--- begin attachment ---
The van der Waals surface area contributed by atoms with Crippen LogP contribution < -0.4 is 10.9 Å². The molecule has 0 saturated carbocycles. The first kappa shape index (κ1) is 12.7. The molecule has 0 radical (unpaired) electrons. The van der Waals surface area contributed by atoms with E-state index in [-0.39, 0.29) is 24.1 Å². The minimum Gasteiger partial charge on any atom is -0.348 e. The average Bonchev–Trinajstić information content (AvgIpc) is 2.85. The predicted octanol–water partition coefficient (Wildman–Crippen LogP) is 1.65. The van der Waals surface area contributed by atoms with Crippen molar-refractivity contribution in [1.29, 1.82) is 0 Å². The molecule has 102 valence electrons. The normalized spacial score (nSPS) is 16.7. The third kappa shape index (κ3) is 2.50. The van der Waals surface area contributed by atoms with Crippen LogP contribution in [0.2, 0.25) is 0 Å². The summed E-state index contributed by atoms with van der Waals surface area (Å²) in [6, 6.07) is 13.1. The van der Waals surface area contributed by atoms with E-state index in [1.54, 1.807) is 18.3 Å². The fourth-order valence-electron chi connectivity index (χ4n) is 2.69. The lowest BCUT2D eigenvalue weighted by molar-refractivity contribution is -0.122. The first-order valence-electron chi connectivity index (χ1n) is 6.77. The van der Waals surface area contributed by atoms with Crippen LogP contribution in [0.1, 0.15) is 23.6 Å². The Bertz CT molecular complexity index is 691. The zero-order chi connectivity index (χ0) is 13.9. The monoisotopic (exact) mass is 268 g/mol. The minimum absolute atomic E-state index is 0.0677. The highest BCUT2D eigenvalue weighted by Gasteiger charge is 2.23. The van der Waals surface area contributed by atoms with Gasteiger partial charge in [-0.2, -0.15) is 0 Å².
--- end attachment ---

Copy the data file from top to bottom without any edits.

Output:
The van der Waals surface area contributed by atoms with Crippen LogP contribution < -0.4 is 10.9 Å². The molecule has 0 saturated carbocycles. The first kappa shape index (κ1) is 12.7. The molecule has 0 radical (unpaired) electrons. The van der Waals surface area contributed by atoms with E-state index in [-0.39, 0.29) is 24.1 Å². The minimum Gasteiger partial charge on any atom is -0.348 e. The average Bonchev–Trinajstić information content (AvgIpc) is 2.85. The predicted octanol–water partition coefficient (Wildman–Crippen LogP) is 1.65. The van der Waals surface area contributed by atoms with Crippen molar-refractivity contribution in [1.29, 1.82) is 0 Å². The molecule has 102 valence electrons. The normalized spacial score (nSPS) is 16.7. The third kappa shape index (κ3) is 2.50. The van der Waals surface area contributed by atoms with Crippen LogP contribution in [0.2, 0.25) is 0 Å². The summed E-state index contributed by atoms with van der Waals surface area (Å²) in [6, 6.07) is 13.1. The van der Waals surface area contributed by atoms with E-state index in [1.54, 1.807) is 18.3 Å². The fourth-order valence-electron chi connectivity index (χ4n) is 2.69. The lowest BCUT2D eigenvalue weighted by molar-refractivity contribution is -0.122. The first-order valence-electron chi connectivity index (χ1n) is 6.77. The van der Waals surface area contributed by atoms with Crippen LogP contribution in [0.1, 0.15) is 23.6 Å². The Bertz CT molecular complexity index is 691. The zero-order chi connectivity index (χ0) is 13.9. The monoisotopic (exact) mass is 268 g/mol. The minimum absolute atomic E-state index is 0.0677. The highest BCUT2D eigenvalue weighted by Gasteiger charge is 2.23. The van der Waals surface area contributed by atoms with Gasteiger partial charge in [-0.2, -0.15) is 0 Å².